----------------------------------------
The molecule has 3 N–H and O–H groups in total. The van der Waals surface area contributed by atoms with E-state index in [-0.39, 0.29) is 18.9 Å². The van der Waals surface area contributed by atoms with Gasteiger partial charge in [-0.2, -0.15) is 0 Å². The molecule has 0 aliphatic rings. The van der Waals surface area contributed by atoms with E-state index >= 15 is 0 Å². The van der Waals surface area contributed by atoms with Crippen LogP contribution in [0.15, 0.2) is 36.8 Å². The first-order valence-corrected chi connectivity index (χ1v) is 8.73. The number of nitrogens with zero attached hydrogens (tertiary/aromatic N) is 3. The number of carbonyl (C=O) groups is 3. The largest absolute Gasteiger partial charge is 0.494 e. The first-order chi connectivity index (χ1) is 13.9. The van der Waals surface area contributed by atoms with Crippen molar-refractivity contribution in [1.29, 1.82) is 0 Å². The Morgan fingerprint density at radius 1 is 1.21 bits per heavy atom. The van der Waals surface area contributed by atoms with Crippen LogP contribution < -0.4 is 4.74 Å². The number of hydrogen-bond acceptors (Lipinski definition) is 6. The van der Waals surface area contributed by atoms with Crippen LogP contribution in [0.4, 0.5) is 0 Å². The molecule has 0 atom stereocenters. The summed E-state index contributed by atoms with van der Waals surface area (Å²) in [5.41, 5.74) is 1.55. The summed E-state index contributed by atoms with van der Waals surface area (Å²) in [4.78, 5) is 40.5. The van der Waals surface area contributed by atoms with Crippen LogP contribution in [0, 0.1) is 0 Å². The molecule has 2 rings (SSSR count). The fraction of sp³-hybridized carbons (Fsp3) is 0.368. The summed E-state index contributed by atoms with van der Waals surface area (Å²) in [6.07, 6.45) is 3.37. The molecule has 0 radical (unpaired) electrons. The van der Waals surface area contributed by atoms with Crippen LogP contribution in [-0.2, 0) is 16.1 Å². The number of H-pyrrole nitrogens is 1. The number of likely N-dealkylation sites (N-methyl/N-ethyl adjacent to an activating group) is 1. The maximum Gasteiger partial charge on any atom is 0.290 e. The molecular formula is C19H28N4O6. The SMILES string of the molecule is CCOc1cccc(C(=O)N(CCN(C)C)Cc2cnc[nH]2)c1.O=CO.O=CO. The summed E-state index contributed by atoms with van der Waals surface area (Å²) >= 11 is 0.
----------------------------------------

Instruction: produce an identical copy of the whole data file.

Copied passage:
The molecule has 3 N–H and O–H groups in total. The van der Waals surface area contributed by atoms with E-state index in [-0.39, 0.29) is 18.9 Å². The van der Waals surface area contributed by atoms with Gasteiger partial charge in [-0.2, -0.15) is 0 Å². The molecule has 0 aliphatic rings. The van der Waals surface area contributed by atoms with E-state index >= 15 is 0 Å². The van der Waals surface area contributed by atoms with Crippen LogP contribution in [0.15, 0.2) is 36.8 Å². The first-order valence-corrected chi connectivity index (χ1v) is 8.73. The number of nitrogens with zero attached hydrogens (tertiary/aromatic N) is 3. The number of carbonyl (C=O) groups is 3. The largest absolute Gasteiger partial charge is 0.494 e. The first-order chi connectivity index (χ1) is 13.9. The van der Waals surface area contributed by atoms with Crippen molar-refractivity contribution in [1.29, 1.82) is 0 Å². The Morgan fingerprint density at radius 1 is 1.21 bits per heavy atom. The van der Waals surface area contributed by atoms with Crippen LogP contribution < -0.4 is 4.74 Å². The number of hydrogen-bond acceptors (Lipinski definition) is 6. The van der Waals surface area contributed by atoms with Crippen LogP contribution in [0.4, 0.5) is 0 Å². The molecule has 0 atom stereocenters. The summed E-state index contributed by atoms with van der Waals surface area (Å²) in [5.41, 5.74) is 1.55. The summed E-state index contributed by atoms with van der Waals surface area (Å²) in [4.78, 5) is 40.5. The van der Waals surface area contributed by atoms with Crippen LogP contribution in [0, 0.1) is 0 Å². The molecule has 2 rings (SSSR count). The fraction of sp³-hybridized carbons (Fsp3) is 0.368. The summed E-state index contributed by atoms with van der Waals surface area (Å²) in [6.07, 6.45) is 3.37. The molecule has 0 radical (unpaired) electrons. The van der Waals surface area contributed by atoms with Crippen LogP contribution in [-0.2, 0) is 16.1 Å². The number of H-pyrrole nitrogens is 1. The number of likely N-dealkylation sites (N-methyl/N-ethyl adjacent to an activating group) is 1. The maximum Gasteiger partial charge on any atom is 0.290 e. The molecular formula is C19H28N4O6. The SMILES string of the molecule is CCOc1cccc(C(=O)N(CCN(C)C)Cc2cnc[nH]2)c1.O=CO.O=CO. The summed E-state index contributed by atoms with van der Waals surface area (Å²) >= 11 is 0.